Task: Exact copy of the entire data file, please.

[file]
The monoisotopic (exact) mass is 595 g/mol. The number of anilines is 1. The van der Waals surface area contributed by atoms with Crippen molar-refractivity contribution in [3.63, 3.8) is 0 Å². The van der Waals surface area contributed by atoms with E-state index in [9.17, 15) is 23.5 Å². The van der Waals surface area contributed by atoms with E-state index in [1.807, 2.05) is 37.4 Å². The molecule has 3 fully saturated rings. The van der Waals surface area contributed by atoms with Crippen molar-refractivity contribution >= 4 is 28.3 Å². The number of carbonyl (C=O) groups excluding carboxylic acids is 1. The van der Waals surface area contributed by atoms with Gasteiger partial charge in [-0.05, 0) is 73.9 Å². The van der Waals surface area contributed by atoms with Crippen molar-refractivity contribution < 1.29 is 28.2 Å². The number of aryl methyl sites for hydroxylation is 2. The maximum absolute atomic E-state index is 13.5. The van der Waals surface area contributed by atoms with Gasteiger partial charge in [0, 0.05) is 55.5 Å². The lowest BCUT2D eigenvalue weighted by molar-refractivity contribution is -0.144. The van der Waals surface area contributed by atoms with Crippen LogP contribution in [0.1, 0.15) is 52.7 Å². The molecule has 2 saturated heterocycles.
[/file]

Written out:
The monoisotopic (exact) mass is 595 g/mol. The number of anilines is 1. The van der Waals surface area contributed by atoms with Crippen molar-refractivity contribution in [3.63, 3.8) is 0 Å². The van der Waals surface area contributed by atoms with E-state index in [9.17, 15) is 23.5 Å². The van der Waals surface area contributed by atoms with E-state index in [1.807, 2.05) is 37.4 Å². The molecule has 3 fully saturated rings. The van der Waals surface area contributed by atoms with Crippen molar-refractivity contribution >= 4 is 28.3 Å². The number of carbonyl (C=O) groups excluding carboxylic acids is 1. The van der Waals surface area contributed by atoms with Gasteiger partial charge in [-0.05, 0) is 73.9 Å². The van der Waals surface area contributed by atoms with Crippen molar-refractivity contribution < 1.29 is 28.2 Å². The number of aryl methyl sites for hydroxylation is 2. The maximum absolute atomic E-state index is 13.5. The van der Waals surface area contributed by atoms with Gasteiger partial charge in [0, 0.05) is 55.5 Å². The lowest BCUT2D eigenvalue weighted by molar-refractivity contribution is -0.144. The van der Waals surface area contributed by atoms with Crippen LogP contribution in [0.1, 0.15) is 52.7 Å². The molecule has 2 saturated heterocycles.